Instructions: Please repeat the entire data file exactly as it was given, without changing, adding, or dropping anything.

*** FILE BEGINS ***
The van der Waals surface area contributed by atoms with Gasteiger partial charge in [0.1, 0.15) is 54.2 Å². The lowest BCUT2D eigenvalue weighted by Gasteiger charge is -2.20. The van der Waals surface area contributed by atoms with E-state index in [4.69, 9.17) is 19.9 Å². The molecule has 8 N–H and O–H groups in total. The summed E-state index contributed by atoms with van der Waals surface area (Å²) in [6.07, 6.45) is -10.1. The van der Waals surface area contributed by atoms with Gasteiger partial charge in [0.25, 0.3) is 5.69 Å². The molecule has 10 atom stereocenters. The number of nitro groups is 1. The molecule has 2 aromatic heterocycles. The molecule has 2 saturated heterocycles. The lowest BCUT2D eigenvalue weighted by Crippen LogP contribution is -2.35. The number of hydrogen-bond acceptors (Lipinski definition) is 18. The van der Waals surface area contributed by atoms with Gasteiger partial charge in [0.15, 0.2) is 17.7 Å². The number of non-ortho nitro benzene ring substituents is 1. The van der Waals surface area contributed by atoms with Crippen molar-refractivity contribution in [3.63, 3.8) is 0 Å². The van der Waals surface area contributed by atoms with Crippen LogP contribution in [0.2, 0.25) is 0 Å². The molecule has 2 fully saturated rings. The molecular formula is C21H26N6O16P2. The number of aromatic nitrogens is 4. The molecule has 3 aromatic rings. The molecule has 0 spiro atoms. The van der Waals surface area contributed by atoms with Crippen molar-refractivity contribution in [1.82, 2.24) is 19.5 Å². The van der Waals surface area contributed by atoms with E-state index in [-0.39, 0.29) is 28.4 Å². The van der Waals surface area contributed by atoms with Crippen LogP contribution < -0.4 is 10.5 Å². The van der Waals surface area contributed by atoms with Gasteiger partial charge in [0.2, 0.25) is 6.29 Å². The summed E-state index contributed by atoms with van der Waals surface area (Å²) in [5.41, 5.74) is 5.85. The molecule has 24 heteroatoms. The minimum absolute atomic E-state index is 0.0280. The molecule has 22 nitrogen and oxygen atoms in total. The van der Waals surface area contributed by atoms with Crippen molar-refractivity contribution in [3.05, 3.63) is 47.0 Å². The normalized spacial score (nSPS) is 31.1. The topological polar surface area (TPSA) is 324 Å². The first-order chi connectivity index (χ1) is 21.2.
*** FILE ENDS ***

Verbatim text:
The van der Waals surface area contributed by atoms with Gasteiger partial charge in [0.1, 0.15) is 54.2 Å². The lowest BCUT2D eigenvalue weighted by Gasteiger charge is -2.20. The van der Waals surface area contributed by atoms with E-state index in [4.69, 9.17) is 19.9 Å². The molecule has 8 N–H and O–H groups in total. The summed E-state index contributed by atoms with van der Waals surface area (Å²) in [6.07, 6.45) is -10.1. The van der Waals surface area contributed by atoms with Gasteiger partial charge in [0.25, 0.3) is 5.69 Å². The molecule has 10 atom stereocenters. The number of nitro groups is 1. The molecule has 2 aromatic heterocycles. The molecule has 2 saturated heterocycles. The lowest BCUT2D eigenvalue weighted by Crippen LogP contribution is -2.35. The number of hydrogen-bond acceptors (Lipinski definition) is 18. The van der Waals surface area contributed by atoms with Gasteiger partial charge in [0.15, 0.2) is 17.7 Å². The number of non-ortho nitro benzene ring substituents is 1. The van der Waals surface area contributed by atoms with Crippen molar-refractivity contribution in [3.63, 3.8) is 0 Å². The van der Waals surface area contributed by atoms with Crippen LogP contribution in [0.2, 0.25) is 0 Å². The molecule has 2 fully saturated rings. The molecular formula is C21H26N6O16P2. The number of aromatic nitrogens is 4. The molecule has 3 aromatic rings. The molecule has 0 spiro atoms. The van der Waals surface area contributed by atoms with Crippen molar-refractivity contribution in [1.82, 2.24) is 19.5 Å². The van der Waals surface area contributed by atoms with E-state index in [-0.39, 0.29) is 28.4 Å². The van der Waals surface area contributed by atoms with Crippen LogP contribution < -0.4 is 10.5 Å². The van der Waals surface area contributed by atoms with Gasteiger partial charge in [0.2, 0.25) is 6.29 Å². The summed E-state index contributed by atoms with van der Waals surface area (Å²) in [5.41, 5.74) is 5.85. The molecule has 24 heteroatoms. The minimum absolute atomic E-state index is 0.0280. The molecule has 22 nitrogen and oxygen atoms in total. The van der Waals surface area contributed by atoms with Crippen molar-refractivity contribution in [3.05, 3.63) is 47.0 Å². The normalized spacial score (nSPS) is 31.1. The topological polar surface area (TPSA) is 324 Å². The first-order chi connectivity index (χ1) is 21.2.